In 2008, the FDA issued a black box warning about the development of malignancy, particularly lymphoproliferative types, in 48 children after commencement of anti-TNF inhibitors between 2001 and 2008.28 In recent years, researchers investigated the risk of malignancy by analysing data generated from major registries and medical reimbursement databases. These data suggested that TNF inhibition alone is probably not causing the apparent increase in incident malignancy. Instead, those children’s background risk might have already been elevated compared with that of the general population. Nevertheless, much longer-term data on larger patient samples are needed, as both cancer and JIA are rare in children.29 30 31
    Data on the associations between malignancy and other non-anti-TNF biologics are still lacking. Careful screening prior to commencement and ongoing surveillance are necessary.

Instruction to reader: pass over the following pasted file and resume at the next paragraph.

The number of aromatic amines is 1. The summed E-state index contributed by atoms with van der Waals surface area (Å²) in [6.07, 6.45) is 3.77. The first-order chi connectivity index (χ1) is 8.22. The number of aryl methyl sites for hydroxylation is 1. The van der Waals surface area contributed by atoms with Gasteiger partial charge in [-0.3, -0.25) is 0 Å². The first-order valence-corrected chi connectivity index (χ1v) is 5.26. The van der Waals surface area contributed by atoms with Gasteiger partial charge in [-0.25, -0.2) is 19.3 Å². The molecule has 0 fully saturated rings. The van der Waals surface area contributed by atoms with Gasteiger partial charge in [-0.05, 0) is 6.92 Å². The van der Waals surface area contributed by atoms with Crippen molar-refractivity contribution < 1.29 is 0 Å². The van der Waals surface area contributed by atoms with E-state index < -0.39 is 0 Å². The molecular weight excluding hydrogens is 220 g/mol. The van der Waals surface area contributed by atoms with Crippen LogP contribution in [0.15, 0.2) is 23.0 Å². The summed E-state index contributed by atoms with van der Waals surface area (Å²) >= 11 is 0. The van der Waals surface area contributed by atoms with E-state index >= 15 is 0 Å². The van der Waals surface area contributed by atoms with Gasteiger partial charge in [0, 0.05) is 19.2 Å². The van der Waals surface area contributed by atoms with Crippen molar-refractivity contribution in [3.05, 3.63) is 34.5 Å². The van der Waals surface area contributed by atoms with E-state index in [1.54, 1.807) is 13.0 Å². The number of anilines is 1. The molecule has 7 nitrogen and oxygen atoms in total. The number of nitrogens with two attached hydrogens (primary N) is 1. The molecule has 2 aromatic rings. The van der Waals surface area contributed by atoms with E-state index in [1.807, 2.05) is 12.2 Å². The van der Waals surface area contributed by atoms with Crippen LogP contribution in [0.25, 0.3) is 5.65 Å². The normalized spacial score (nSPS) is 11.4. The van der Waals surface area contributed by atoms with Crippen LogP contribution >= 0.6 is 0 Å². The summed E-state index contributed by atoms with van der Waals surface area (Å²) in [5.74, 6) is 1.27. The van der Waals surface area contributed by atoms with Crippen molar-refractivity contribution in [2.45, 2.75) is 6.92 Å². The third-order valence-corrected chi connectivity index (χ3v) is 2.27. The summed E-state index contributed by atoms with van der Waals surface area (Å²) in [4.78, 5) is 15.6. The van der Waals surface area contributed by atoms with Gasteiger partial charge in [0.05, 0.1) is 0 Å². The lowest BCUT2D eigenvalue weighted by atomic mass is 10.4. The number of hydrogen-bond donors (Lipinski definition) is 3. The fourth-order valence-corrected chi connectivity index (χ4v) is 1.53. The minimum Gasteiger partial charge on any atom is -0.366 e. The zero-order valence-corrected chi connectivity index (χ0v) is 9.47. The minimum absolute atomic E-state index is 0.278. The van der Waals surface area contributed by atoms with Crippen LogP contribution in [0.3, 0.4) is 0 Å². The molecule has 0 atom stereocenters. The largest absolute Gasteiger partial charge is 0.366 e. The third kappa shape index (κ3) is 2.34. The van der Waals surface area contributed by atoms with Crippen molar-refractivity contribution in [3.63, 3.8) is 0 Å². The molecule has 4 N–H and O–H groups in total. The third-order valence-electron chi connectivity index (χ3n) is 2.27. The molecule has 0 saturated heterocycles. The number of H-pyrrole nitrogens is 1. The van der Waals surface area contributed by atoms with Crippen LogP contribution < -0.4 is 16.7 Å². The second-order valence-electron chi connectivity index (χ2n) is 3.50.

As for infection, biological DMARDs are generally safe. Most infections associated with the use of biologics are mild. Nevertheless, data from registries and medical insurance databases did show an increase in bacterial or serious infections associated with TNF inhibition.32 33 34 Tuberculosis is a genuine concern in our locality.35 36 Careful screening and follow-up according to individual risk profiles is strongly encouraged. The baseline infection screening should include, but not be limited to, the following:
  • Tuberculosis: Mantoux test, chest X-ray, interferon-gamma release assay
  • Hepatitis screening: hepatitis B surface antigen, antibody to hepatitis B core antigen, antibody to hepatitis C antigen
    While live attenuated vaccines should be avoided during use of biologics, patients should follow local guidelines for non-live vaccines.